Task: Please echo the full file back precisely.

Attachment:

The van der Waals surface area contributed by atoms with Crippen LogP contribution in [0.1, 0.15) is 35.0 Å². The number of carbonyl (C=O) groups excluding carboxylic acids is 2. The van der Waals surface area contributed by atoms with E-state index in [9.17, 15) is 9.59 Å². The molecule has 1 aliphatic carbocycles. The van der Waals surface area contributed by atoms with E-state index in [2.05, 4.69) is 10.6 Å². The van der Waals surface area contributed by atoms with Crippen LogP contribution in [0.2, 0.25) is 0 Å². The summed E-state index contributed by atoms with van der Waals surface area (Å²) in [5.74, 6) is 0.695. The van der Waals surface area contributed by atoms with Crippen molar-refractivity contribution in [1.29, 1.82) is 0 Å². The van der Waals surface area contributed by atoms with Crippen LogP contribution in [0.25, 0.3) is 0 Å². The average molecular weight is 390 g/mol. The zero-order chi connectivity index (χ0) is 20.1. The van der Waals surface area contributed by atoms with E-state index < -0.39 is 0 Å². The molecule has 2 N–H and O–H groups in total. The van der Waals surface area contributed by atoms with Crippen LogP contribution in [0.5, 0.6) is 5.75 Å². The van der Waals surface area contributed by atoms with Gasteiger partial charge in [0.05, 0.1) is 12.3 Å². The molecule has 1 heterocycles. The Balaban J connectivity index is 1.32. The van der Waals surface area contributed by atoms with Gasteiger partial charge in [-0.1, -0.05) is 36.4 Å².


The van der Waals surface area contributed by atoms with Crippen LogP contribution in [0.1, 0.15) is 35.0 Å². The number of carbonyl (C=O) groups excluding carboxylic acids is 2. The van der Waals surface area contributed by atoms with E-state index in [9.17, 15) is 9.59 Å². The molecule has 1 aliphatic carbocycles. The van der Waals surface area contributed by atoms with E-state index in [2.05, 4.69) is 10.6 Å². The van der Waals surface area contributed by atoms with Crippen LogP contribution in [0.2, 0.25) is 0 Å². The summed E-state index contributed by atoms with van der Waals surface area (Å²) in [5.74, 6) is 0.695. The van der Waals surface area contributed by atoms with Crippen molar-refractivity contribution in [1.29, 1.82) is 0 Å². The van der Waals surface area contributed by atoms with Crippen LogP contribution in [0.25, 0.3) is 0 Å². The average molecular weight is 390 g/mol. The zero-order chi connectivity index (χ0) is 20.1. The van der Waals surface area contributed by atoms with E-state index < -0.39 is 0 Å². The molecule has 2 N–H and O–H groups in total. The van der Waals surface area contributed by atoms with Crippen LogP contribution in [0.5, 0.6) is 5.75 Å². The van der Waals surface area contributed by atoms with Gasteiger partial charge in [0.05, 0.1) is 12.3 Å². The molecule has 1 heterocycles. The Balaban J connectivity index is 1.32. The van der Waals surface area contributed by atoms with Gasteiger partial charge in [-0.1, -0.05) is 36.4 Å².